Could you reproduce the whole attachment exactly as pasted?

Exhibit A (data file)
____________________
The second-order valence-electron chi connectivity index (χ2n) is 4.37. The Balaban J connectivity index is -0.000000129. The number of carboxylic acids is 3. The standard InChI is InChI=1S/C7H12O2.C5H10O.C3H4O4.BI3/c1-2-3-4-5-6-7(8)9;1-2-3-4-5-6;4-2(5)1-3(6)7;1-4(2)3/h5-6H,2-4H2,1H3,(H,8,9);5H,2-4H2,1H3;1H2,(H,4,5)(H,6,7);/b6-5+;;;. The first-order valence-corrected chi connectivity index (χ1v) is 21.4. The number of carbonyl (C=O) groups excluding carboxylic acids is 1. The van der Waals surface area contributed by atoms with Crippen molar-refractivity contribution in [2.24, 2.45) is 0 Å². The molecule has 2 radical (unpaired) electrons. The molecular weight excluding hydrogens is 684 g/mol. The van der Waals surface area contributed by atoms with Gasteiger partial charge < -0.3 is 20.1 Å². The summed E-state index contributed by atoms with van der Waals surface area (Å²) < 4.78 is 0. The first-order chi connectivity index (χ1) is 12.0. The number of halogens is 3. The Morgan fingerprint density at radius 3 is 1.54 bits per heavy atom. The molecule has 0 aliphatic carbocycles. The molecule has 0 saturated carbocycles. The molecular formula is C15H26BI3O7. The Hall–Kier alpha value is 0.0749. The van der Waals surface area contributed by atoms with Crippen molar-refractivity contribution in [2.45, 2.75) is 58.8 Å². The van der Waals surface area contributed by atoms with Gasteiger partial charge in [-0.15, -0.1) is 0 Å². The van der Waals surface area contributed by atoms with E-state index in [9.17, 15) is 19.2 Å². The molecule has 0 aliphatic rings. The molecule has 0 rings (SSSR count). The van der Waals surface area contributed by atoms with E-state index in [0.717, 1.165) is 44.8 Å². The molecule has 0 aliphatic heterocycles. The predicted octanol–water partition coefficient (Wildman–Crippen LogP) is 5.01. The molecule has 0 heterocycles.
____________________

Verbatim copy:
The second-order valence-electron chi connectivity index (χ2n) is 4.37. The Balaban J connectivity index is -0.000000129. The number of carboxylic acids is 3. The standard InChI is InChI=1S/C7H12O2.C5H10O.C3H4O4.BI3/c1-2-3-4-5-6-7(8)9;1-2-3-4-5-6;4-2(5)1-3(6)7;1-4(2)3/h5-6H,2-4H2,1H3,(H,8,9);5H,2-4H2,1H3;1H2,(H,4,5)(H,6,7);/b6-5+;;;. The first-order valence-corrected chi connectivity index (χ1v) is 21.4. The number of carbonyl (C=O) groups excluding carboxylic acids is 1. The van der Waals surface area contributed by atoms with Crippen molar-refractivity contribution in [2.24, 2.45) is 0 Å². The molecule has 2 radical (unpaired) electrons. The molecular weight excluding hydrogens is 684 g/mol. The van der Waals surface area contributed by atoms with Gasteiger partial charge < -0.3 is 20.1 Å². The summed E-state index contributed by atoms with van der Waals surface area (Å²) < 4.78 is 0. The first-order chi connectivity index (χ1) is 12.0. The number of halogens is 3. The Morgan fingerprint density at radius 3 is 1.54 bits per heavy atom. The molecule has 0 aliphatic carbocycles. The molecule has 0 saturated carbocycles. The molecular formula is C15H26BI3O7. The Hall–Kier alpha value is 0.0749. The van der Waals surface area contributed by atoms with Crippen molar-refractivity contribution in [2.45, 2.75) is 58.8 Å². The van der Waals surface area contributed by atoms with Gasteiger partial charge in [-0.15, -0.1) is 0 Å². The van der Waals surface area contributed by atoms with E-state index in [9.17, 15) is 19.2 Å². The molecule has 0 aliphatic rings. The molecule has 0 rings (SSSR count). The van der Waals surface area contributed by atoms with E-state index in [0.717, 1.165) is 44.8 Å². The molecule has 0 aliphatic heterocycles. The predicted octanol–water partition coefficient (Wildman–Crippen LogP) is 5.01. The molecule has 0 heterocycles.